RoboCop Misfires On All Cylinders

By bill - February 11, 2014

robocop-featThe new RoboCop puts a very strong focus on the conflict between man and machine, so it’s fitting that the film itself struggles with its own conflicted identity– is it a philosophical study on drone warfare, or a shoot ’em up action movie?  The movie tries to be both at once, but the end result is a messy story that fails to connect on an intellectual level, while falling short of delivering as a straight-up action movie, as well.

Let’s get this out of the way– the RoboCop remake is not terrible… it’s just not terribly good, either.  There are moments in the first act that show the promise talented director José Padilha brings, and the makings of an intriguing new take on the cyborg hero.  The remake wraps RoboCop around the concept of drones, and the value of human conscience in regards to technology and weapons and war.  Things start promising, as an unmanned OmniCorp robot (specifically the familiar ED-209)– on a peace-keeping mission in the Middle East– ends up killing a child.  This PR nightmare sparks the program that will ultimately create RoboCop, a second chance for critically injured Detroit cop Alex Murphy… a fresh take on the original RoboCop origin that had potential.

Unfortunately, that potential begins to burn off almost immediately.  While the death of the kid brings to light the dangers of fully automated warfare, it does so in such a sanitized, bloodless way the scene loses most of the impact it could have had if not for the movie’s PG-13 rating.  The murky, unclear statements the movie tries to make are even more exaggerated thanks to Samuel L. Jackson’s role, as a conservative talk pundit whose pro-drone rants are so heavy-handed and plodding, they stop the movie in its tracks completely whenever we cut back to him.

The messiness bleeds into Alex Murphy’s story as well, cramming in far too much focus on his family (who are given nothing to do but pine over their lost/ returned loved one), and a half-boiled police corruption subplot that forces us out of the internal turmoil of Joel Kinnaman’s cyborg hero at every turn.  I’m not sure I would want to watch a RoboCop movie in which our hero cries the first time he sees what he has become, but that stuff is at least original, a fresh take on the character.  But after these brief introductory scenes, we are met with a litany of board meetings of the evil (but not actually evil) OmniCorp executives, and Murphy’s family, while RoboCop gets ready to run through the motions of revisiting the various scenes and set pieces we all loved from the original.  The movie is too slavish to the beats of the first film to ever be its own thing, but too clunky and self-serious to match the perfectly reckless and satiric edge of its predecessor.

Kinnaman is good with what he’s given, selling the plight of this man turned into a death machine against his will.  But every time he begins to explore his state of being, he’s simply conveyed into the next action set piece or massive, bizarrely staged gun fight.  The rest of the cast doesn’t fare much better, despite the best efforts of welcome faces like Michael Keaton, Jennifer Ehle and Jay Baruchel as the CEOs behind the new cyborg hero.  The movie’s attitude toward these execs is as confused as everything else– they’re not really villains, until late in the film when they are suddenly pigeon holed into that role to give the film a standard action climax.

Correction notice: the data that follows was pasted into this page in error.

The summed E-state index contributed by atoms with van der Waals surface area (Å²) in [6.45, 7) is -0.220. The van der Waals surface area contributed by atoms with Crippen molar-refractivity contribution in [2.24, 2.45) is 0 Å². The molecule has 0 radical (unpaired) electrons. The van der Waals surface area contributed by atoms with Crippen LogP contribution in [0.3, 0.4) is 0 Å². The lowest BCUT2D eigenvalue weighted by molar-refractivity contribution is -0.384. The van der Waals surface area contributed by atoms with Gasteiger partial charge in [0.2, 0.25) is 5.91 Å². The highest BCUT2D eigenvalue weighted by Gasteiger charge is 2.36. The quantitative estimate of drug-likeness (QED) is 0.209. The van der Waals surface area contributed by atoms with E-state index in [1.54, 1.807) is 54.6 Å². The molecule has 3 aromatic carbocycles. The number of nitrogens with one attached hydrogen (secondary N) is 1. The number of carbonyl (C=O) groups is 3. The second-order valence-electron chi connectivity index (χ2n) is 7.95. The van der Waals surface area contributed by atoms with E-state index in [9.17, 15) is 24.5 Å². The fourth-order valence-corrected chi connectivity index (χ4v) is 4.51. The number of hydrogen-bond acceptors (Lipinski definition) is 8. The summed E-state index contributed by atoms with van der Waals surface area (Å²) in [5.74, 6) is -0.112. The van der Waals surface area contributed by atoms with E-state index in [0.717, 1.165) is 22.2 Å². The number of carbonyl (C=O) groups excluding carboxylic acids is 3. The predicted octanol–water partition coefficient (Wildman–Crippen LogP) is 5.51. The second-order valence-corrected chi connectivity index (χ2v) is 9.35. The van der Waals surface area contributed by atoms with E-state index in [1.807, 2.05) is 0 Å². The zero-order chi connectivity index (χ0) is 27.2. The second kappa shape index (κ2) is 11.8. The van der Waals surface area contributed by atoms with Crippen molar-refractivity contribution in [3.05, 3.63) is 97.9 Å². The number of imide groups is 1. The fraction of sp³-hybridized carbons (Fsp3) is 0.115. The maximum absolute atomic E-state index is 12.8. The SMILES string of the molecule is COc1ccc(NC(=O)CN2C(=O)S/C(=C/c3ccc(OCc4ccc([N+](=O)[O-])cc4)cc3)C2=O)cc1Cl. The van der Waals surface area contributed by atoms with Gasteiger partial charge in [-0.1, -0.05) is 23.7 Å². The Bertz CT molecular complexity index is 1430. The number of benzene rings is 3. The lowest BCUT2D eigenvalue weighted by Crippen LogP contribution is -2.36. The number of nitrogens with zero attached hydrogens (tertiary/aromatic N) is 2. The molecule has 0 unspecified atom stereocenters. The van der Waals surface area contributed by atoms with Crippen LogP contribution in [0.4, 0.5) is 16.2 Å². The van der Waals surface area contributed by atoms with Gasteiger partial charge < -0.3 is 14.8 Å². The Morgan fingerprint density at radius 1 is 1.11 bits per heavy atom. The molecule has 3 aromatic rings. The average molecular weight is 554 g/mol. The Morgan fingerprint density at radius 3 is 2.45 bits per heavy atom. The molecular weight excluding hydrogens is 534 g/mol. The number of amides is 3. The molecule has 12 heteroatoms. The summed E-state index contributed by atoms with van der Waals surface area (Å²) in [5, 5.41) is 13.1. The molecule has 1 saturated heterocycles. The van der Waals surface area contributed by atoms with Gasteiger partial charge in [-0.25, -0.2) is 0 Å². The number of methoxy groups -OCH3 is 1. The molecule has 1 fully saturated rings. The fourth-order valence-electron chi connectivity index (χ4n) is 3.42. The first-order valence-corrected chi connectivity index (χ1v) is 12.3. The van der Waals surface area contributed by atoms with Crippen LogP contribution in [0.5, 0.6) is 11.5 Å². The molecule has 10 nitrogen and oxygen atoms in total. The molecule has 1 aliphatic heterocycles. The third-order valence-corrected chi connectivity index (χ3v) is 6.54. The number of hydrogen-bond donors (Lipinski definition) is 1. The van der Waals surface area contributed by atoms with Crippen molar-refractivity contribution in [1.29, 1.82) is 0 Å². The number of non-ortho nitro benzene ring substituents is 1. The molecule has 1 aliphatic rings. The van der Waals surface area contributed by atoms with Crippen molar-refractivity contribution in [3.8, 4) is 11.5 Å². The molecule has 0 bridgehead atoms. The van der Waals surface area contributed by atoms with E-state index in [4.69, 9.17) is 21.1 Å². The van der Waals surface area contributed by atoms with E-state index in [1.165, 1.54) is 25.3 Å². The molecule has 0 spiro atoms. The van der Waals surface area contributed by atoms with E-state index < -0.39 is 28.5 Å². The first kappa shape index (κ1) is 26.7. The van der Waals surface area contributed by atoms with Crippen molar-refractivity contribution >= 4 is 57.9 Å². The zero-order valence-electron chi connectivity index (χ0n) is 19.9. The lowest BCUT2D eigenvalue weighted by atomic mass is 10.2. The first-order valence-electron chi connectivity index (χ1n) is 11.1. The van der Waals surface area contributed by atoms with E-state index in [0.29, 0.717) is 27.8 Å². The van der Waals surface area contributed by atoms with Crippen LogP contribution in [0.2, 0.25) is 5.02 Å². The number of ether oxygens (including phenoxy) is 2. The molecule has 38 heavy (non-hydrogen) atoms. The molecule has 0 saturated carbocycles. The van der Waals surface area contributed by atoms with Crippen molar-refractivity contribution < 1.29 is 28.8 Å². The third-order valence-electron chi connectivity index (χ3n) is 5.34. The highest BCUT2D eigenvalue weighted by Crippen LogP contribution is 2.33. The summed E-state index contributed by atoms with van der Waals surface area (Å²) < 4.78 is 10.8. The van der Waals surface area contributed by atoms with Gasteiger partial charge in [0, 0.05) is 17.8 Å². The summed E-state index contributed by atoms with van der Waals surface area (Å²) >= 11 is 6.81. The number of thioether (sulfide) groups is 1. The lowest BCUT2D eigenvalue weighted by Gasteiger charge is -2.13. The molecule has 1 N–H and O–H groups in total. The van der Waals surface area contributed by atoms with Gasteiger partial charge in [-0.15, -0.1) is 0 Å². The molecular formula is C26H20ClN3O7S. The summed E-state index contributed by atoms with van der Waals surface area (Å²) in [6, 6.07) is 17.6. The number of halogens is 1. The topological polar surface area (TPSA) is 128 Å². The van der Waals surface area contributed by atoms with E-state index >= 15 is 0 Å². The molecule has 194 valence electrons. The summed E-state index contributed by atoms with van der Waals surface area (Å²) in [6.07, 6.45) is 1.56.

The new RoboCop clearly suffers from too many cooks in the kitchen.  Director Padilha had remarked about his frustration making the film, and the script went through multiple massive rewrites.  The result is a movie with no focus, one that will spark interesting ideas, and then immediately snuff them out or ignore them in favor of stock Hollywood action and non-essential sub plots.  The film jerks and bucks all over as it struggles to figure out its own tone and what statements it wants to make, but it gets so lost in itself that the end result falls flat on all counts.  The video game-esque action is muddled and often forced into the story, the side characters get far too much focus, only to be bent into different people entirely when the story demands it, and any deeper themes or thoughts brought up are lost in the crossfire.

I knew walking in that the new RoboCop would not be the same as the original, I had come to terms with that well in advance.  The intriguing ideas of the benefits and evils of drones, and the higher concept, man vs. machine ideas of the first half gave me some hope the new film would blaze its own path, but it ultimately lacked any impact, as much a slave to its remake status as RoboCop is to his OmniCorp masters.  I cannot really recommend the new RoboCop, but I will say that its messy narrative and conflicted themes gave me a new appreciation for the razor sharp, on-point original by Paul Verhoeven, and inspired me to watch that classic as soon as I got home from the theater.  So it wasn’t a total loss.

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